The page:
• Lawrence Herzog

Edmonton's taxi pioneers

Updated: Mar 2

Originally published May 3, 2014


Edmonton’s taxi tradition goes back more than 100 years to the days of the horse and buggy. Even before the arrival of cars, enterprising entrepreneurs were running horse-drawn carriages as shuttles from local train stations to the Queens Hotel and the Alberta Hotel at Jasper Avenue and 98th Street.

Hotel buses and taxis waiting for train at Strathcona Station, 1906. City of Edmonton Archives, EA-10-1273.

The invention of the automobile made quick and reliable service possible, and June 2, 1913 marked the beginning of operations for Edmonton Taxi Company, the city’s first. The Edmonton Bulletin reported the “inauguration of taxis in this city” with a front page photo in its June 3, 1913 edition.


An accompanying story on page seven had this to say: “Yesterday taxicabs made their debut to Edmonton with the arrival of the cars for the Edmonton Taxi Co. with headquarters at the King Edward [Hotel at 101st Street and 102nd Avenue]. The cars are driven by liveried chauffeurs and a large taximeter is placed so as to be always in view of those riding within and the cars are electric throughout.”


The trailblazers were joined just a month later by the Capital City Taxicab Company, which boasted Brewster green limousines built by the White company. Startup was delayed until July 29th, 1913 by a backlog of orders for the cars, reported a story in the July 30th edition of the Edmonton Bulletin.


“Owing to the heavy rush at the White factory our original full order of ten cars, which were to have been here nearly a month ago have been delayed but we have the assurance of the company that the rest of the compliment will be here any day,” manager G.L. Ellis was quoted as saying. “It is the intention of the company to have cars standing at all the convenient places in the business section of the city.” One car was to be on permanent stand at the company’s Purvis Block head office at Jasper Avenue and 101st Street.

Taxis at Hotel Macdonald, 1918. City of Edmonton Archives, EA-10-1238.

Each car had a Jones taximeter system, and customers were charged 50 cents for the first half-mile. Large swiveling electric searchlights were installed on the car hoods, “similar to the headlight on a boat,” to help drivers locate street numbers on dark nights.


The third comer to Edmonton’s fledgling taxi industry was the Phoenix Taxi & Auto Company, which started in September 1913 with a garage at 630 102nd Street and a head office at 14 Jasper Avenue, next to the Selkirk Hotel. In short order, the company had four taxicabs and four 1914 Hudson six-cylinder touring cars in service.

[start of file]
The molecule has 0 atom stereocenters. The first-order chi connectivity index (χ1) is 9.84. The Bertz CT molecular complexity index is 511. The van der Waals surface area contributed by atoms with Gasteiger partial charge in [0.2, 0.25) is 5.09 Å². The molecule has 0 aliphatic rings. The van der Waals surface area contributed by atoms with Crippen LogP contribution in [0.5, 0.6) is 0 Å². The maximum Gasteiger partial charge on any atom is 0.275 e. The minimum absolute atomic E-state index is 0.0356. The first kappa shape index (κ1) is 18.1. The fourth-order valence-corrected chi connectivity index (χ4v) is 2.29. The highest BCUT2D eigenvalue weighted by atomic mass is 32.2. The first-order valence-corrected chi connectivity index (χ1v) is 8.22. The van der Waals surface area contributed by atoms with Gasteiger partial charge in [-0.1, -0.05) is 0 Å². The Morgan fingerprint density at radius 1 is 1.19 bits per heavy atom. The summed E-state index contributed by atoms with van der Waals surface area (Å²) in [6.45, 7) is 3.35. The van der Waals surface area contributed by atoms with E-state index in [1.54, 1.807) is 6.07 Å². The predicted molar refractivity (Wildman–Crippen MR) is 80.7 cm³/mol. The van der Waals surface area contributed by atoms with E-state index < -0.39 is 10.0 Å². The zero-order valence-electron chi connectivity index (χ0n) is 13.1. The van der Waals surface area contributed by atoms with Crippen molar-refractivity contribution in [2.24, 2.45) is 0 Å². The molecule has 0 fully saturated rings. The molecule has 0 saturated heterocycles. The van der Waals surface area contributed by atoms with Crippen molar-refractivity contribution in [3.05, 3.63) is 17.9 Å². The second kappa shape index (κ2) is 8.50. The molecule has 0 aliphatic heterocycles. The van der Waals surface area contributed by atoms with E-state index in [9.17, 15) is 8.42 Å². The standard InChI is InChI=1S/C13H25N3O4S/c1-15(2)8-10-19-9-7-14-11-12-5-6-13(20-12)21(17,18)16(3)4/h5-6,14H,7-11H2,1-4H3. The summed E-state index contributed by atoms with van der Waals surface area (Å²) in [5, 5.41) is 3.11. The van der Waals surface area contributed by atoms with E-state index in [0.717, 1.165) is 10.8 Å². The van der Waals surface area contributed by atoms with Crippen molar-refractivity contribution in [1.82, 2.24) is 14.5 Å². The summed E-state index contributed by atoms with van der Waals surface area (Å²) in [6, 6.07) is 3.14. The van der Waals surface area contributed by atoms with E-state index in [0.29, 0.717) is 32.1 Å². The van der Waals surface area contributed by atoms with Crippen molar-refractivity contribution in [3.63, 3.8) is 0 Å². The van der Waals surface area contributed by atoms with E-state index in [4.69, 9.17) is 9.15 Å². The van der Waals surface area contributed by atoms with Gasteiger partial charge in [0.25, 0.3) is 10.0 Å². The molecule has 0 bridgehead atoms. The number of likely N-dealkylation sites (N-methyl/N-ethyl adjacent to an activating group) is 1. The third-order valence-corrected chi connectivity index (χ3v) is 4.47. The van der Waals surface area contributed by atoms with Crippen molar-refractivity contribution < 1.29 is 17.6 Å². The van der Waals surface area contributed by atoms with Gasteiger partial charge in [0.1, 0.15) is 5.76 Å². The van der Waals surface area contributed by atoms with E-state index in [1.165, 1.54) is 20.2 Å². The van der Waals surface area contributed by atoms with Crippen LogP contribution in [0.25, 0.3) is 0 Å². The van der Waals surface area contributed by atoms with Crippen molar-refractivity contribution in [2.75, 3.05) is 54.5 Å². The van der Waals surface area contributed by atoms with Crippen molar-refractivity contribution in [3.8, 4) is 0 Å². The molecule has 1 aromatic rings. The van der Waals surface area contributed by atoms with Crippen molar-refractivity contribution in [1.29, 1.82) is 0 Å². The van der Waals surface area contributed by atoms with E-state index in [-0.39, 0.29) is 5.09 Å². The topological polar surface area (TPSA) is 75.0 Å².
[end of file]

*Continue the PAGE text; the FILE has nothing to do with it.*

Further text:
“In addition to the prompt service, day or night, the firm lays particular stress upon keeping all of the cars and taxis in prime condition,” reported a story in the History of the Catholic Church in Central Alberta, published in 1914. Phoenix Taxi was managed by Keith J. Tailyour, an energetic and ambitious Irishman who arrived in Edmonton in 1902.

City taxis outside Macdonald Hotel, 1919. Glenbow Archives, NC-6-4853.

Tailyour was one of Edmonton’s taxi pioneers who went off to fight in the First World War and then returned to see and recognize emerging opportunities in air transport. He, along with John “Jock” McNeill, E. Owens, R.L. Green and Peter McArthur, incorporated the Edmonton Airplane Company in 1919, and began providing air shuttle services into northern Alberta.


McNeill started Twin City Taxi in 1920 as part of his Twin City Transfer empire. It was to become the Yellow Cab franchise, and a slogan in his downtown office declared “the thinking fellow calls a yellow.” Twin City Transfer was renamed McNeill Van and Storage, with the taxi fleet a branch of the firm.


Other taxi pioneers included Jack Hays, who started his company with just one car on May 24, 1914. His Jack Hays Taxi Company operated into the 1950s from the Selkirk Hotel at 10056 101st Street. Hays also became manager of Empire Taxi and Auto Livery, with five- and seven-passenger touring cars and heated limousine taxis.

Jack Hays Taxi Cabs, Edmonton, 1923. Glenbow Archives, ND-3-2227.